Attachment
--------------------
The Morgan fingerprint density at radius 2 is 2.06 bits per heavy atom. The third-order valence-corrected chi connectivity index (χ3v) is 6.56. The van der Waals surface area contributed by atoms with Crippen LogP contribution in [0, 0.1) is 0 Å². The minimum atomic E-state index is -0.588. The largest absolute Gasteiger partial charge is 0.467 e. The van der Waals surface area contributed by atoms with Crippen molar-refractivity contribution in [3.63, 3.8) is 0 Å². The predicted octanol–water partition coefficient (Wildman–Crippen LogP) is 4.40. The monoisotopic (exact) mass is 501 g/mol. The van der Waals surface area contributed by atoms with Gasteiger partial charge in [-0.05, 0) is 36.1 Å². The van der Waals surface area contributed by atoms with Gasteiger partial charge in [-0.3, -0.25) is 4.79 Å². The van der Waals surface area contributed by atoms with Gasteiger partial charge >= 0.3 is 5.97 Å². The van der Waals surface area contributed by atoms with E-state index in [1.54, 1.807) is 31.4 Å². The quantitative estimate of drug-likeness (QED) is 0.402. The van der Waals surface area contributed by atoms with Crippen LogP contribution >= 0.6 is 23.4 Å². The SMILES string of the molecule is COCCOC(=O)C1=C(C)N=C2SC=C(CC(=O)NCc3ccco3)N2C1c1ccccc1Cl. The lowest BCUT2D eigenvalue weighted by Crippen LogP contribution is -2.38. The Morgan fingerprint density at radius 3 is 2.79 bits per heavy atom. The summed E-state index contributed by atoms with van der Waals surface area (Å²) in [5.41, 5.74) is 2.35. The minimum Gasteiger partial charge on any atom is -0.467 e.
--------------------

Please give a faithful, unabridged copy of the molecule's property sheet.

The Morgan fingerprint density at radius 2 is 2.06 bits per heavy atom. The third-order valence-corrected chi connectivity index (χ3v) is 6.56. The van der Waals surface area contributed by atoms with Crippen LogP contribution in [0, 0.1) is 0 Å². The minimum atomic E-state index is -0.588. The largest absolute Gasteiger partial charge is 0.467 e. The van der Waals surface area contributed by atoms with Crippen molar-refractivity contribution in [3.63, 3.8) is 0 Å². The predicted octanol–water partition coefficient (Wildman–Crippen LogP) is 4.40. The monoisotopic (exact) mass is 501 g/mol. The van der Waals surface area contributed by atoms with Gasteiger partial charge in [-0.05, 0) is 36.1 Å². The van der Waals surface area contributed by atoms with Gasteiger partial charge in [-0.3, -0.25) is 4.79 Å². The van der Waals surface area contributed by atoms with Gasteiger partial charge >= 0.3 is 5.97 Å². The van der Waals surface area contributed by atoms with E-state index in [1.54, 1.807) is 31.4 Å². The quantitative estimate of drug-likeness (QED) is 0.402. The van der Waals surface area contributed by atoms with Crippen LogP contribution >= 0.6 is 23.4 Å². The SMILES string of the molecule is COCCOC(=O)C1=C(C)N=C2SC=C(CC(=O)NCc3ccco3)N2C1c1ccccc1Cl. The lowest BCUT2D eigenvalue weighted by Crippen LogP contribution is -2.38. The Morgan fingerprint density at radius 3 is 2.79 bits per heavy atom. The summed E-state index contributed by atoms with van der Waals surface area (Å²) in [5.41, 5.74) is 2.35. The minimum Gasteiger partial charge on any atom is -0.467 e.